He had never thought of himself as a scientist, but at the most (occasionally) as a conscientious describer of landscapes. As such, to be sure, he sometimes felt as excited as if he had invented the landscape--and as an inventor he knew that he could not possibly be wicked or selflessly good but was, in his work, an ideal human being. But then it might occur to him that perhaps he was doing good after all, not by giving something to others but by not betraying them. And this non-betrayal was not a failure to do something; it was a strenuous activity. At times he felt that his study of landscape was a science of peace.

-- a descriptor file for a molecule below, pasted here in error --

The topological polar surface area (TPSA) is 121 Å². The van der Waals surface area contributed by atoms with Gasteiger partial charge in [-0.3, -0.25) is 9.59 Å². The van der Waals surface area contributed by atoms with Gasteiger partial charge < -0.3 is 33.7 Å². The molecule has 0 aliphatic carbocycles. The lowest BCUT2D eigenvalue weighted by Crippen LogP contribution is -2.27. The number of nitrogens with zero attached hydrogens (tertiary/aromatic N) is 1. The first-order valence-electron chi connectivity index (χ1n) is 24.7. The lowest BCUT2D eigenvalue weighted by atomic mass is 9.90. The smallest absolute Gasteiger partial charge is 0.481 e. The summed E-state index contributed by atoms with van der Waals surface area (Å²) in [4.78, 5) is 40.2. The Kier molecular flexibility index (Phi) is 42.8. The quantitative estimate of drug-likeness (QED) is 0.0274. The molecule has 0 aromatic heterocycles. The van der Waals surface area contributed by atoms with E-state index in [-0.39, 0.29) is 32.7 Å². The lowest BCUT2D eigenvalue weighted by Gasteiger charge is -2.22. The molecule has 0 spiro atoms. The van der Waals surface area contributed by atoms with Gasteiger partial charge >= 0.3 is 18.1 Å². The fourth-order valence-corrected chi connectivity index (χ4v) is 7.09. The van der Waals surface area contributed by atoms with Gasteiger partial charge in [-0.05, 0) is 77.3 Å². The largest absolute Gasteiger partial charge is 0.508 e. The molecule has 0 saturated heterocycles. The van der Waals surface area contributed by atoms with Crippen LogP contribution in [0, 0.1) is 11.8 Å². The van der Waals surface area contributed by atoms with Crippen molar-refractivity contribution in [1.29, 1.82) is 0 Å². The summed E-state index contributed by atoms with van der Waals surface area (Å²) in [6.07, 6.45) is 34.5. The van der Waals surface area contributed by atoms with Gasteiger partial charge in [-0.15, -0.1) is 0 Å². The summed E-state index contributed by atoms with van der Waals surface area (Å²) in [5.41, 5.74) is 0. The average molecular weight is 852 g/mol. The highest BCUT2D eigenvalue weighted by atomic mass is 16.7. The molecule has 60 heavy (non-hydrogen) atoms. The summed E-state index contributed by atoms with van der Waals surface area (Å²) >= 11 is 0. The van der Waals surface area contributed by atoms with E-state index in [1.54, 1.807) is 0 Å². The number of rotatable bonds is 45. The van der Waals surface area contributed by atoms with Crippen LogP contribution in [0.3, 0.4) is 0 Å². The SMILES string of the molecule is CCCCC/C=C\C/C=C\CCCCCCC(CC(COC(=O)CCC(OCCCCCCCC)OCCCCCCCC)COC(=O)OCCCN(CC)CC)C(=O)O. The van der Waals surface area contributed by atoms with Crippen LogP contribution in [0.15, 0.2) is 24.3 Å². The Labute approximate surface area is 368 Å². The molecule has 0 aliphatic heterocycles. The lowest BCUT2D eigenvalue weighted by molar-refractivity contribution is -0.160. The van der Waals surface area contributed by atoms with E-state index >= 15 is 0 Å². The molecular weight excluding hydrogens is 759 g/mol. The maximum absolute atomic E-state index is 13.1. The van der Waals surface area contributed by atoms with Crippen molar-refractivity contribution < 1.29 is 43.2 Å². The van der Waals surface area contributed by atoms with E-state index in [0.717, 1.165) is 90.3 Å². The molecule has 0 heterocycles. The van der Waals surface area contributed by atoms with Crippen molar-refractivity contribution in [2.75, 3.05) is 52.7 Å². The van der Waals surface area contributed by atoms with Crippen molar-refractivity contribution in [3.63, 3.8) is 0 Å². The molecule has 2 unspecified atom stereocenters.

Thursday, April 23, 2009
Noted: Peter Handke
From "The Long Way Around" section of Slow Homecoming (translation by Ralph Manheim):